Fr. Philip Cleevely, left, debated atheist Justin Trottier, right, on the existence of God at the first Chesterton Debate. Hosted by the archdiocese of Toronto and its youth office, the debate was moderated by Stephen LeDrew. Photo by Ruane Remy

Debaters tackle God’s existence

  • February 11, 2014

Toronto - The philosopher, the skeptic and the question of God’s existence — that drew more than 500, both Catholics and atheists, to a sold-out Isabel Bader Theatre for the first Chesterton Debate.

Sponsored by the Office for Catholic Youth and the archdiocese of Toronto, the Feb. 7 debate saw St. Philip’s Seminary professor Fr. Philip Cleevely defend the existence of God, taking on Justin Trottier who argued the atheist side. 

Cleevely based his argument in logic rather than Scripture. He argued that the mystery of existence points to the existence of God. The mystery of the world is not how the world exists, he said, but why it exists. The world cannot explain why and, therefore, this mystery originates from that which is external to the world. 

“It was very nuanced,” said David Postill, who was surprised by Cleevely’s “deep philosophical approach.”

“I was concerned that in a debate format, his opening seemed more suited to a course lecture,” said Postill, a marketing executive and business strategist who attended the event. But “he was able to move beyond a teaching moment and did connect well with the audience.”

First Cleevely defined reality as existence beyond thought, and defined mystery as the point at which explanation has been defeated.

“Explanations depend on there being something to explain,” he said.

Drawing upon the world’s existence, he argued that we take its “sheer existence” for granted, wanting to discover and understand it, wrapped up in the “how,” ignoring the “why.”

But “sheer existence is in a very fundamental way inexplicable,” said Cleevely. “What something is and why it functions as it does can never tell you why it exists.”

Calling upon the audience to use themselves as an example, he said our conception by our parents can explain what we are and who we are, but why we come to be remains a mystery. There is a universal “defeat of explanation.”

“Not only is science incapable of dispelling the mystery of existence, science as an exploration of what’s real, depends radically upon that mystery for its very possibility,” he said.

He concluded that when we affirm God, we are not offering an explanation because we are affirming something “incomprehensible to us.” He calls it a “demonstrated unknowability.” Cleevely makes no claim to closure.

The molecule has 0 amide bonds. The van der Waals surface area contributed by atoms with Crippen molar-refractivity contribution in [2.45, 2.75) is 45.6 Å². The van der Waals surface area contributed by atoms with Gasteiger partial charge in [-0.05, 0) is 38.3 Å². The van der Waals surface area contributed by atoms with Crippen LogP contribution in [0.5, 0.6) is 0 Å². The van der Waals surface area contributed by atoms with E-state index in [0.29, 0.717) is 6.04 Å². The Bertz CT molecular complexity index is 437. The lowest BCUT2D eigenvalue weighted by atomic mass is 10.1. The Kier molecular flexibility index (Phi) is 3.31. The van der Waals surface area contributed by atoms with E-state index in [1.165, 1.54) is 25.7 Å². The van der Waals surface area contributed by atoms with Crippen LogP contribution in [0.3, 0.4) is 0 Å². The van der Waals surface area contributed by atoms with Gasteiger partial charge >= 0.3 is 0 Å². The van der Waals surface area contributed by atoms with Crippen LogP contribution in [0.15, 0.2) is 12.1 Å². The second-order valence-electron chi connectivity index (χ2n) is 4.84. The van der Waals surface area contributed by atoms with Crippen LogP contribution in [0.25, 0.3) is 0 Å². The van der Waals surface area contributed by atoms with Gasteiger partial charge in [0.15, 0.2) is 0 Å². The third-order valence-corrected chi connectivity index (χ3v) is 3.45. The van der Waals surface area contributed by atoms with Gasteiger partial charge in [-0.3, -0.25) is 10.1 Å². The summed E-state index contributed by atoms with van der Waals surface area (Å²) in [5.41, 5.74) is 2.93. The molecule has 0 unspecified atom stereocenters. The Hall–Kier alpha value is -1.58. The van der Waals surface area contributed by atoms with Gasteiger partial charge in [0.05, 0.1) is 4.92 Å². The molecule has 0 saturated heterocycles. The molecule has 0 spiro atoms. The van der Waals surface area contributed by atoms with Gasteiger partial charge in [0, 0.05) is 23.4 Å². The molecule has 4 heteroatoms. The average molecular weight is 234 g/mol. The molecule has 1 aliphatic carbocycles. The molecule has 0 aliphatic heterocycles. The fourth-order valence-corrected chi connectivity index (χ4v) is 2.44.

“It’s a kind of necessary horizon to free thinking, an inescapable recognition of what lies mysteriously beyond us,” he said. “Such wonder is as far as we can go when, as tonight, our context is reason, not faith.”

He elaborated by saying that referring to God as all-powerful, all-knowing or all-good can only be clarified in the context of faith.

Cleevely went on to argue that though atheism is unreasonable in light of the world’s existence, it is a reasonable position in the world as we know it, a world that leaves people feeling abandoned by God.

Trottier, an advocate for secularism and founder of the Centre for Inquiry Canada, opened by saying he was not going to argue that no God exists, but that he does not believe in any God, which he calls a minimum position for atheists. Drawing from examples rooted in nature — evolution by natural selection, the existence of suffering — history, geography and science, he built what he called “a body of doubt” that makes “atheism the more reasonable conclusion.”

Likening himself to the defense attorney in a court trial, and subsequently implying Cleevely is the prosecutor, Trottier said his job is not to prove God’s non-existence, but to show why the case for His existence fails. 

Trottier argued that the “ill-defined concept of God” as all-powerful, -knowing, -present and -good makes no sense and that God cannot exist because He leaves no evidence of His existence, no matter how hard we look.

“If theism were true we might expect God to act in the world in ways that science would have to take into account,” he said, adding that debates on the existence of God suggests “reasonable grounds for disbelief.”

“God could have given each of us a clear inner, unmistakable awareness of His presence, still leaving us with a choice to accept His love,” Trottier said.

Trottier then turned to neuroscience to demonstrate that the human mind arises from physical processes in the brain without the need for an “immaterial soul.”

He said the trial-and-error nature of evolution by natural selection opposes intelligent design, even if theistic evolutionists accept evolution as a God-guided process.

The two debaters, moderated by CP24 host Stephen LeDrew, had the opportunity to respond to the other’s opening remarks and then ask each other three questions.

The debate series is inspired by G.K. Chesterton, the 20th-century English Catholic writer.

Please support The Catholic Register

Unlike many media companies, The Catholic Register has never charged readers for access to the news and information on our website. We want to keep our award-winning journalism as widely available as possible. But we need your help.

For more than 125 years, The Register has been a trusted source of faith-based journalism. By making even a small donation you help ensure our future as an important voice in the Catholic Church. If you support the mission of Catholic journalism, please donate today. Thank you.